Ed and Lorraine Warren have a long-standing reputation of being paranormal researchers. Their reports helped inspire The Amityville Horror back in 1976. That story was debunked, and was even admitted to be a hoax. The Warrens ended up being exposed as frauds. But that didn't matter - they kept going and making up other stories, which were also disproved. But there are still a lot of gullible people that want to believe Hollywood has discovered scary truths that no scientist or news organization ever found, so the movies keep coming.
The Conjuring is supposed to be based on one of their scariest cases, about the Perron family. The movie is "based on a true story" because the Perron family is real and they said their house was haunted. But that's it. Both the movie and the Perron family's story were proved to be completely false. More than that, the current owners of the real house are suing Warner Bros. and director James Wan, for making up a story that is bringing curious people to trespass on their property.
It makes sense that the movie is completely false, because it's also completely bad. There is an endless list of things wrong with this movie, but if you've seen it, here are nine of the sillier things to consider (of course, there are spoilers).
1. Nothing ever really happens.
Nobody is killed, nobody is seriously injured. The dog is found dead in the yard, and a few birds hit the house, but that's it. Up until the last 20 minutes, the movie is all clapping, matches, banging, and yanking body parts. The only thing that makes the movie scary is the sound editing - which is awesome, I must admit.
2. The story doesn't make any sense whatsoever.
It's about Bathsheba, a witch in Salem that sacrificed her kid to Satan and cursed anyone that tried to take her land. Then, over the last few hundred years, Bathsheba's ghost would possess people that move onto her land and make them kill their kids. And now that the Perrons have moved into the house, Bathsheba targets them.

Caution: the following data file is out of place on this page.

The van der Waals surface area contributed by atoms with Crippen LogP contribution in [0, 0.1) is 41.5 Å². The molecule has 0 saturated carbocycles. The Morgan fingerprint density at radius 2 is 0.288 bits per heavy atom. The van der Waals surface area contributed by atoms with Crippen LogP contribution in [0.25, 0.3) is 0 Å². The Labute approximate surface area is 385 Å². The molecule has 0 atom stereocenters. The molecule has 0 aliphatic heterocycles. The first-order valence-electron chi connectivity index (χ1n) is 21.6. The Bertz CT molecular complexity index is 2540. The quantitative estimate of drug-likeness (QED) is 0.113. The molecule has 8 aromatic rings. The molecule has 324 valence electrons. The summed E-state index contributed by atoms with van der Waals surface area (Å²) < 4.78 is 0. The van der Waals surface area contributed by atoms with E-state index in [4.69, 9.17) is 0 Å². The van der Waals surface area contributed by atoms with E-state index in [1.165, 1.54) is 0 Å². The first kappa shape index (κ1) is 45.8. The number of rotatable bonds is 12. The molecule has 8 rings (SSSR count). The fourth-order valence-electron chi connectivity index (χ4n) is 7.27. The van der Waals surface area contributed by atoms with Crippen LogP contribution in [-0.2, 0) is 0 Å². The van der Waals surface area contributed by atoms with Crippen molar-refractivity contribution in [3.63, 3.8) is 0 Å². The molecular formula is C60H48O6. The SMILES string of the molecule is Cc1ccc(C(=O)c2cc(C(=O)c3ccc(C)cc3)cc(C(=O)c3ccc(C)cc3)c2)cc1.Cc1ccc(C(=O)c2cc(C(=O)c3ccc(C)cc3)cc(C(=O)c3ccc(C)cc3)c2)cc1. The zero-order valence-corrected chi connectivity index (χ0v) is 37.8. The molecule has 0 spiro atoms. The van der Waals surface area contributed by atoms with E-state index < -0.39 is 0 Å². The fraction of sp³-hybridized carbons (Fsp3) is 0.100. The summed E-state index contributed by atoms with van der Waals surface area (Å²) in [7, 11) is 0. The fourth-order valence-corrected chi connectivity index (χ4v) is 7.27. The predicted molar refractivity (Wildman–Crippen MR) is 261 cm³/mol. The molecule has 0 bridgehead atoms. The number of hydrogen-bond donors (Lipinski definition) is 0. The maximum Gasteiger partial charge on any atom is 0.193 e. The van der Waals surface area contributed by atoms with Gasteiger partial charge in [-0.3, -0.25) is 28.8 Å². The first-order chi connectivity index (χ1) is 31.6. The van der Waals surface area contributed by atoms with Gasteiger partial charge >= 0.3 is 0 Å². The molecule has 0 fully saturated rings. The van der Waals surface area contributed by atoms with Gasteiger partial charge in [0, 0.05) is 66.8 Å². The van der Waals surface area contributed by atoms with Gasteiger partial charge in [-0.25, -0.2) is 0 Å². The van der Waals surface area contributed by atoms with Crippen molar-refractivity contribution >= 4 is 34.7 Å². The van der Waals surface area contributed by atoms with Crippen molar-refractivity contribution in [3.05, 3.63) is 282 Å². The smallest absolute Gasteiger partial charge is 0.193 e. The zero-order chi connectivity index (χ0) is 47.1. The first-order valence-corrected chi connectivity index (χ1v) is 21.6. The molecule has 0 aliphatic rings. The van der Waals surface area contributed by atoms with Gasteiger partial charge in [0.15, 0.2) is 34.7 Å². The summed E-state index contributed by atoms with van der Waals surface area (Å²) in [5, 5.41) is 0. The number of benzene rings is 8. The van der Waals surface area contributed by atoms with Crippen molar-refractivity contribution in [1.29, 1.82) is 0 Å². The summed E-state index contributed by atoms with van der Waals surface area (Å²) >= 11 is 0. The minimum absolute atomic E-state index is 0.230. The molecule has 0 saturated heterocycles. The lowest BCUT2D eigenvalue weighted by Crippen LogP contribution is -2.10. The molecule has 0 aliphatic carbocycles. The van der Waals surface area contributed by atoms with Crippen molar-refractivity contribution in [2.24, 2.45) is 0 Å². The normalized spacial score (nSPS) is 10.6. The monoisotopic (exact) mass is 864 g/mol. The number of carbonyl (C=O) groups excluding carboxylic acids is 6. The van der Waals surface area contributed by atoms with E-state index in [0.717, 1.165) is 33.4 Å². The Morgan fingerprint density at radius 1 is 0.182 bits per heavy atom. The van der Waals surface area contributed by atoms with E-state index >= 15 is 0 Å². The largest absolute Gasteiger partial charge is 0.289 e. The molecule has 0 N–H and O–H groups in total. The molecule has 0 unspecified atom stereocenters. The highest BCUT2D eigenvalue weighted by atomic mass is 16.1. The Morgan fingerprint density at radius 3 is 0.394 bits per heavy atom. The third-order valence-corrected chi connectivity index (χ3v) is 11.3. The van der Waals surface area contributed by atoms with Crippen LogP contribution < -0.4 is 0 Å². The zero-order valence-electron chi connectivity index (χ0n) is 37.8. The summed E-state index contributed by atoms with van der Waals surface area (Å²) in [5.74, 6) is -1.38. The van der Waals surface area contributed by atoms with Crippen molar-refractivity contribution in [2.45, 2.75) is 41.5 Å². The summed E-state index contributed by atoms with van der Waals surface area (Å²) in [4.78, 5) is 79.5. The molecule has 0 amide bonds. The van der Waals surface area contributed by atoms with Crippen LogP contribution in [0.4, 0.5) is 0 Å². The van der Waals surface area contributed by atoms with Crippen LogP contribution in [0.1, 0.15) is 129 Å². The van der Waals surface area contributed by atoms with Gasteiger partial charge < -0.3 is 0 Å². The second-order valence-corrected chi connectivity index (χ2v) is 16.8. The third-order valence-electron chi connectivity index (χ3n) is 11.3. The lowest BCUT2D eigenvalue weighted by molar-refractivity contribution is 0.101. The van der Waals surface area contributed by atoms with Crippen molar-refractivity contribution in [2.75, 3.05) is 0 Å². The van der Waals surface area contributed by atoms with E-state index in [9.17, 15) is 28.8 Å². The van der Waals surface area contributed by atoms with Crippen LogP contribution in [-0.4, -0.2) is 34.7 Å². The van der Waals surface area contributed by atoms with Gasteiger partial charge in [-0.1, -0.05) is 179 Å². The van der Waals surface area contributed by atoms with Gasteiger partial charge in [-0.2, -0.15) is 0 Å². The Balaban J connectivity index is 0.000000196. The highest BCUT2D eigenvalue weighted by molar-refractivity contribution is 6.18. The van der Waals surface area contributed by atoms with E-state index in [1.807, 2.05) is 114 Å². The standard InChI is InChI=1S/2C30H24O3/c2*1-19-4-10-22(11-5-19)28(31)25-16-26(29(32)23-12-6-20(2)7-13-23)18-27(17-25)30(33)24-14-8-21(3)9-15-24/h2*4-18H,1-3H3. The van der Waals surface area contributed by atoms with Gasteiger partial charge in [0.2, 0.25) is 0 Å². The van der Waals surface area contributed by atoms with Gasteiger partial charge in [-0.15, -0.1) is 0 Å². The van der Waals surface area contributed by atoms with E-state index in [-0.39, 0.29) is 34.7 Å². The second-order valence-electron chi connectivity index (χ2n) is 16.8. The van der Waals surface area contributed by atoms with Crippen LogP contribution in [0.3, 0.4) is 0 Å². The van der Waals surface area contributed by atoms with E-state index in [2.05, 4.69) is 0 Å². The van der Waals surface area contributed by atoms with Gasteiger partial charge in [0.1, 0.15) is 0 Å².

Umm, what? There were no actual Satanic witches in Salem, and ghosts don't possess people. And if the Perrons moved, then they would be off Bathsheba's land. Problem solved. Roll credits.
3. The stupid "technology"
If all it takes to show evidence of ghosts and demons is a UV light, stoned college kids would have proven the existence of ghosts a long time ago.
4. The movie contradicts itself
Anyway, Bathsheba is a ghost protecting her land in the name of Satan or something. Carolyn actually thinks of the solution - just move. But not so fast. The Warrens tell Carolyn that moving won't help, because Bathsheba has attached itself to the family. Then the funniest quote of the movie happens. Ed says, "Sometimes when you get haunted, it’s like stepping on gum. You take it with you."
Yeah, because gum abuses you in your house at night, and you can't ever get rid of it.
But again, ummm... what? If Bathsheba is protecting her property, why would she leave it to follow a family? Then she would miss the next people to move into her house.